What are the policy implications from Tuesday’s elections?

By Aaron Rice
November 7, 2018

Mississippi did not join most states in holding statewide elections on Tuesday. That will be next year when every statewide, legislative, and county office will be on the ballot.

But that doesn't mean we didn't have action in the Magnolia State.

Mississippi was in the unique position of holding two United States Senate elections, with the regularly scheduled election for the seat currently held by Sen. Roger Wicker and the special election following former Sen. Thad Cochran’s retirement earlier this year.

Wicker won going away, picking up 59 percent of the vote. In the special election, Sen. Cindy Hyde-Smith, who was appointed by Gov. Phil Bryant, will be in a runoff with Mike Espy, a former Democratic Congressman and secretary in the Clinton administration.

Under Mississippi election law, special elections are essentially a jungle primary. There is no party identification, and everyone who qualifies is on the ballot. If no candidate receives a majority, as was the case on Tuesday, a runoff is held three week later. Hyde-Smith received 42 percent of the vote, Espy was at 41 percent, and Chris McDaniel, who almost defeated Cochran four years ago, was at 16 percent.

What McDaniel’s poor showing may mean will be a question that is being asked today, and will be discussed over the next year.

Essentially, the Republican vote was the same in both Senate races. It was just slightly split in the special election. If Hyde-Smith is successful, she will join a larger Republican majority in the Senate. Pending final counts in Arizona, Republicans may be up to a 54-46 majority in the Senate when all is said and done. This has one major political implication – judicial confirmations.

Conservatives will no longer have to hold their breath on Sens. Susan Collins and Lisa Murkowski (or Jeff Flake). Perhaps now the many constitutional conservatives and federalist society members will have an opportunity to fill the vacancies and counter balance the President Obama era judges. And there will plenty of energy to use the new strength in the Senate to confirm President Trump’s judicial nominations.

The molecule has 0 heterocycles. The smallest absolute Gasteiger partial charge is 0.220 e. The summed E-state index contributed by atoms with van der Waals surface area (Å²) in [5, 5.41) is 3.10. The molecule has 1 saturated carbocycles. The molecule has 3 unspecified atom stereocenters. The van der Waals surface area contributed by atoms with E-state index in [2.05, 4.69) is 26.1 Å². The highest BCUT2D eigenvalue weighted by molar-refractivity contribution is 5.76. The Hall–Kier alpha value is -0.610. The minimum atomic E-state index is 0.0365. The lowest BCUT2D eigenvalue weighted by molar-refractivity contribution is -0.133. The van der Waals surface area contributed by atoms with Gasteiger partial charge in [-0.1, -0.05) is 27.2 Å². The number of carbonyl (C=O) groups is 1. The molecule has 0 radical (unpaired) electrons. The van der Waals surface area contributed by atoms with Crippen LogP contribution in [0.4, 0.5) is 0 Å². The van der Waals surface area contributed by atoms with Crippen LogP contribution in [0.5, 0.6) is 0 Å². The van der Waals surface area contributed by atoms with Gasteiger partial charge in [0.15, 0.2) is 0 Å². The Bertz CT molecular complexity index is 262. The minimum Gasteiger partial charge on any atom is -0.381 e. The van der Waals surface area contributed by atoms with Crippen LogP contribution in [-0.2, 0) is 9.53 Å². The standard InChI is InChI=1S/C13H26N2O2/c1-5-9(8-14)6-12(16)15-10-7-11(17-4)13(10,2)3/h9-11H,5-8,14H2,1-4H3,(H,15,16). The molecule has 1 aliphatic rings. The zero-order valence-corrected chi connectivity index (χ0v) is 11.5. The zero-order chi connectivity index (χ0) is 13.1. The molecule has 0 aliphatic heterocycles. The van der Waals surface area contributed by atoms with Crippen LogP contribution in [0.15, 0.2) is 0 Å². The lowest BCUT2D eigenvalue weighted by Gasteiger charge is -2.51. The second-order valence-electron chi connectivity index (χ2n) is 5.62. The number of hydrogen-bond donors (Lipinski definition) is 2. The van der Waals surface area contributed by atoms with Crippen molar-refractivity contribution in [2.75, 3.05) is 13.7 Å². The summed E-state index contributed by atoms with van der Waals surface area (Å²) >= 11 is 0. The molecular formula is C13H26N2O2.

What else might happen in Washington? That is to be determined with Democrats winning control of the House of Representatives. Their immediate priorities seem to be a furthering of “the resistance” with investigations and potential impeachment proceedings, but they will likely also attempt to push through a progressive agenda. Expect a lot of gridlock for at least the next two years, but for those of us who favor limited government that isn’t necessarily the worst thing in the world.

The divided government will likely be good for trade, which is a good thing for the market. Criminal justice reform should continue to receive attention. We expect to see more regulatory reform from the White House and his Cabinet, something that will benefit us all. We expect immigration and healthcare policy to continue to be lightning rods. However, we may also see bipartisan agreement on areas like infrastructure spending. Unfortunately, that probably portends an increasing debt load for the American people.

One thing we can predict with relative certainty – Speaker Nancy Pelosi and President Donald Trump will be a great spectacle. While that may not be a great compliment to the current state of affairs in our Republic, it should make for very entertaining content for television… and Twitter is guaranteed to survive for at least a few more years.


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